18 January 2013

Nigeria: Stop This Charade


A member of the House of Representatives recently gave notice that the supervisory function of the Central Bank of Nigeria (CBN) over financial institutions would be taken away and ceded to an institute for chartered bankers.

The CBN core function has been in monetary policy matters as well as performing supervisory role over banks and other financial institutions. The House of Representatives' proposal would remove the CBN's supervisory power over the banks and vest same in the Chartered Institute of Bankers of Nigeria (CIBN).

The CIBN is the umbrella professional body for bankers in Nigeria. The organisation was incorporated in 1976 as Nigerian Institute of Bankers; Chartered in 1990, it is now backed by Act of Parliament No. 5 of 2007. Essentially, the CIBN, unlike the CBN, is a private aggregation of professional bankers in Nigeria.

The CBN's supervisory function is backed by its enabling law and has the advantage of having the government's financial muscles in certain cases, as have often happened, the conduct of individual bankers lead to the collapse of the banks. That scenario characterised the banking sector in the country in the pre- and post-consolidation of the sector some four years ago. During the period, some banks had to merge with others; others bought over stricken ones to avoid being wound up. In recent years however, some stability has been restored to the country's banking sector, though experts believe some challenges remain. Whether such challenges explain why the legislature is contemplating the new law is not clear.

There is no indication, too, why the House of Representatives is contemplating ceding the CBN's supervisory role to the CIBN.

The Chairman of the House of Representatives' committee on Banking and Currency, Mr Jones Onyereri, said that the lawmakers would devote much of their business this year to ensuring that the CBN's supervisory role over banks was excised from its core mandate. In fact, Onyereri even went as far as advising the CIBN to begin training its members for the expected new role for it.

Beyond Mr Onyerreri's statement, there is no coherently articulated reason for the contemplated course of action by the House of Representatives. The lawmakers have for long been angling to, as some of them have publicly advocated, clip the wings of the CBN governor since its present occupant, Sanusi Lamido Sanusi took office. Sanusi has on several occasions spoken in terms that the lawmakers considered disparaging to their person.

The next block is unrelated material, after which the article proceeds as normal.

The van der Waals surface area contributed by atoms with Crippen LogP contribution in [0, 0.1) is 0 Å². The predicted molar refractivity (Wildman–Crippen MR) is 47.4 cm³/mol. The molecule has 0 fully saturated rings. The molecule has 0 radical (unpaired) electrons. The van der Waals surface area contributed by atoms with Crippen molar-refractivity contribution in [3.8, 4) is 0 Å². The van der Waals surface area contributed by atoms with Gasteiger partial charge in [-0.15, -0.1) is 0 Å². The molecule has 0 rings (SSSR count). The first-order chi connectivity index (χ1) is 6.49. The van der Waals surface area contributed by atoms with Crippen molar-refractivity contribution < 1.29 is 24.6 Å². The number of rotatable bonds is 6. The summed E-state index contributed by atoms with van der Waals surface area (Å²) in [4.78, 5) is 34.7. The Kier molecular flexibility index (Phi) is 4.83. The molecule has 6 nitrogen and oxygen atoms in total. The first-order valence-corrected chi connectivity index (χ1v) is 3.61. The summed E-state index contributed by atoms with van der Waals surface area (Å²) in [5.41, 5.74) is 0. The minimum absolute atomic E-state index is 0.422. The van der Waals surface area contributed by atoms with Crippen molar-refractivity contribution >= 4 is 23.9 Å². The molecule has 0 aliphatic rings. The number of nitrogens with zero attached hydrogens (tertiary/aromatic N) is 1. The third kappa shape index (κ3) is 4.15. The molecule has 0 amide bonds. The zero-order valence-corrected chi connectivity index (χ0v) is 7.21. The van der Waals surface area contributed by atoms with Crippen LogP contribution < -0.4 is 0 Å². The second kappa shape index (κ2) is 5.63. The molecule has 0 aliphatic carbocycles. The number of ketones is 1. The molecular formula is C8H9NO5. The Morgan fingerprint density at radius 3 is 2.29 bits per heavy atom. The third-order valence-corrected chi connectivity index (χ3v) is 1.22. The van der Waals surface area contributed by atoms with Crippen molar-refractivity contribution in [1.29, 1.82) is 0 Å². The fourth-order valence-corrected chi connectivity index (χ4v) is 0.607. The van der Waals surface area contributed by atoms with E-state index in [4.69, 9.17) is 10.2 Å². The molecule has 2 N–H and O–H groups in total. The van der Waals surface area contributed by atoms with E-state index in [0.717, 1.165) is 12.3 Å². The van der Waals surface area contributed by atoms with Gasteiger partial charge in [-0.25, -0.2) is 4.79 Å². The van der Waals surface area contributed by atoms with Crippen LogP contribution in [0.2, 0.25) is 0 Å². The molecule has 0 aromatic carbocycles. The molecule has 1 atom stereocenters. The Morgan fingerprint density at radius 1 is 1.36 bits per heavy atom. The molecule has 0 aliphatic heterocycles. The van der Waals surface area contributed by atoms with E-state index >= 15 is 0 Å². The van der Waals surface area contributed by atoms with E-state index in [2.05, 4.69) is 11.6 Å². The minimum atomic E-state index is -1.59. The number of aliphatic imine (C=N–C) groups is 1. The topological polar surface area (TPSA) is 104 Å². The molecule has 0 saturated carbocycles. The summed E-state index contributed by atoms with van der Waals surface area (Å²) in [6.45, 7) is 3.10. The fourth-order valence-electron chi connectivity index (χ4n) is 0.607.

They threatened in the past, and held several public hearings, to amend the CBN of 2007 that would have compromised the apex bank's autonomy by removing its governor, the deputy governors and executive directors from being members of the bank's board, among other proposals. They also sought to amend the law to compel the CBN to route its annual budget proposals like any other government agency for the purpose of appropriation

The CBN governor, on his part, has maintained that his conduct did not breach the law. There is the likelihood that the lawmakers' current course could be viewed by the public in the light of their sometimes frosty encounters with Sanusi.

We shudder to think of the house's proposal succeeding. A clear case against it is the recent history of the CIBN when its own sitting president at the time turned out to be one of those busy abusing his priviledged position as a chief executive of one of the banks that eventually sank. One question the House needs to settle is whether the proposal to cede CBN's supervisory powers over banks is part of the lawmakers' effort to 'clip the wings' of the bank's governor.

Another question is whether the policy initiative itself has been thought through and considered to be a good one. Would such ceding improve banks' performance and the professionalism of the bankers? Does the contemplated move compare favourably with global best practice?

The problem for the lawmakers-and the death knell for their putative move- is that they have not made a strong case to justify changing the status quo. It would seem, even to the detached observer that they are planning to elevate personal disagreement with an individual, whose tenure in public office is limited, to the level of influencing policy, with potentially profound impact on the country.

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